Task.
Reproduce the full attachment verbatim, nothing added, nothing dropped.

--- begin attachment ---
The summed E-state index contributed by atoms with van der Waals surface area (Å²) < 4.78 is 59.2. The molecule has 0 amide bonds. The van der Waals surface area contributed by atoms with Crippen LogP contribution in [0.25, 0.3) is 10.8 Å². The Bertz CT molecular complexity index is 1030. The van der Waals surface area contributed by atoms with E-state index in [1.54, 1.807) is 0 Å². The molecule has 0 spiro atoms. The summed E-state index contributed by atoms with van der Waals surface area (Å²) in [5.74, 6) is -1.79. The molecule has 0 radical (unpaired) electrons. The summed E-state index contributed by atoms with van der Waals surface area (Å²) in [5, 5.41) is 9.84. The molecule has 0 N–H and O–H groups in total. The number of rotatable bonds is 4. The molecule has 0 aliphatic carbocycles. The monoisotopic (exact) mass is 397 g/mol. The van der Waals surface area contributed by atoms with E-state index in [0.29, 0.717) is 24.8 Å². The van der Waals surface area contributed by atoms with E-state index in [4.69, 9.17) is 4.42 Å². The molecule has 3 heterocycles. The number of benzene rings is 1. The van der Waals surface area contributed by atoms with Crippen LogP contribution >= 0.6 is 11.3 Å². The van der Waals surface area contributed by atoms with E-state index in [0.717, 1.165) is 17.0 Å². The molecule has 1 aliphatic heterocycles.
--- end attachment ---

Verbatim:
The summed E-state index contributed by atoms with van der Waals surface area (Å²) < 4.78 is 59.2. The molecule has 0 amide bonds. The van der Waals surface area contributed by atoms with Crippen LogP contribution in [0.25, 0.3) is 10.8 Å². The Bertz CT molecular complexity index is 1030. The van der Waals surface area contributed by atoms with E-state index in [1.54, 1.807) is 0 Å². The molecule has 0 spiro atoms. The summed E-state index contributed by atoms with van der Waals surface area (Å²) in [5.74, 6) is -1.79. The molecule has 0 radical (unpaired) electrons. The summed E-state index contributed by atoms with van der Waals surface area (Å²) in [5, 5.41) is 9.84. The molecule has 0 N–H and O–H groups in total. The number of rotatable bonds is 4. The molecule has 0 aliphatic carbocycles. The monoisotopic (exact) mass is 397 g/mol. The van der Waals surface area contributed by atoms with E-state index in [0.29, 0.717) is 24.8 Å². The van der Waals surface area contributed by atoms with E-state index in [4.69, 9.17) is 4.42 Å². The molecule has 3 heterocycles. The number of benzene rings is 1. The van der Waals surface area contributed by atoms with Crippen LogP contribution >= 0.6 is 11.3 Å². The van der Waals surface area contributed by atoms with E-state index in [0.717, 1.165) is 17.0 Å². The molecule has 1 aliphatic heterocycles.